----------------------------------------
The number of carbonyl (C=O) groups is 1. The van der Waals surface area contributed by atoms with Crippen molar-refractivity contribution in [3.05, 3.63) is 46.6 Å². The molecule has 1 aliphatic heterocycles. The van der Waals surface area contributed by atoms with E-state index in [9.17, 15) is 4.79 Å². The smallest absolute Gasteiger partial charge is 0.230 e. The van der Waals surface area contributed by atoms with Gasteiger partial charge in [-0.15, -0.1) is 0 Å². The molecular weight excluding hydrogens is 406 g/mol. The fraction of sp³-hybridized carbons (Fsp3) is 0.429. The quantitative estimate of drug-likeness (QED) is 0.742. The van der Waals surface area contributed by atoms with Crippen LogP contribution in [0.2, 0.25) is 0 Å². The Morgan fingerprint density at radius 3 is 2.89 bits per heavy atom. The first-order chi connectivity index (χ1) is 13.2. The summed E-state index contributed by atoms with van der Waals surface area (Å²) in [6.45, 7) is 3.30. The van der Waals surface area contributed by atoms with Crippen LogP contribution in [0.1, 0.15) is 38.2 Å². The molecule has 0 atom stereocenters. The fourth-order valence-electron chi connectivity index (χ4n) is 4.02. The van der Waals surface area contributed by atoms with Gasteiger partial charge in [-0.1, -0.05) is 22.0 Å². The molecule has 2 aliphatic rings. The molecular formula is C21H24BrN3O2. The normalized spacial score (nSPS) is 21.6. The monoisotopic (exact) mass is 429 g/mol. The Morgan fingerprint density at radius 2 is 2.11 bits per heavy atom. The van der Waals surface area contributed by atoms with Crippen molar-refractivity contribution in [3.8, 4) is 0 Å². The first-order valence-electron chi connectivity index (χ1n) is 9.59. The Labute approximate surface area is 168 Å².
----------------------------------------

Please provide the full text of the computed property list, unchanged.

The number of carbonyl (C=O) groups is 1. The van der Waals surface area contributed by atoms with Crippen molar-refractivity contribution in [3.05, 3.63) is 46.6 Å². The molecule has 1 aliphatic heterocycles. The van der Waals surface area contributed by atoms with E-state index in [9.17, 15) is 4.79 Å². The smallest absolute Gasteiger partial charge is 0.230 e. The van der Waals surface area contributed by atoms with Gasteiger partial charge in [-0.15, -0.1) is 0 Å². The molecular weight excluding hydrogens is 406 g/mol. The fraction of sp³-hybridized carbons (Fsp3) is 0.429. The quantitative estimate of drug-likeness (QED) is 0.742. The van der Waals surface area contributed by atoms with Crippen LogP contribution in [0.2, 0.25) is 0 Å². The Morgan fingerprint density at radius 3 is 2.89 bits per heavy atom. The first-order chi connectivity index (χ1) is 13.2. The summed E-state index contributed by atoms with van der Waals surface area (Å²) in [6.45, 7) is 3.30. The van der Waals surface area contributed by atoms with Crippen LogP contribution in [0.1, 0.15) is 38.2 Å². The molecule has 0 atom stereocenters. The fourth-order valence-electron chi connectivity index (χ4n) is 4.02. The van der Waals surface area contributed by atoms with Gasteiger partial charge in [-0.1, -0.05) is 22.0 Å². The molecule has 2 aliphatic rings. The molecular formula is C21H24BrN3O2. The normalized spacial score (nSPS) is 21.6. The monoisotopic (exact) mass is 429 g/mol. The Morgan fingerprint density at radius 2 is 2.11 bits per heavy atom. The van der Waals surface area contributed by atoms with Crippen molar-refractivity contribution in [3.8, 4) is 0 Å². The first-order valence-electron chi connectivity index (χ1n) is 9.59. The Labute approximate surface area is 168 Å².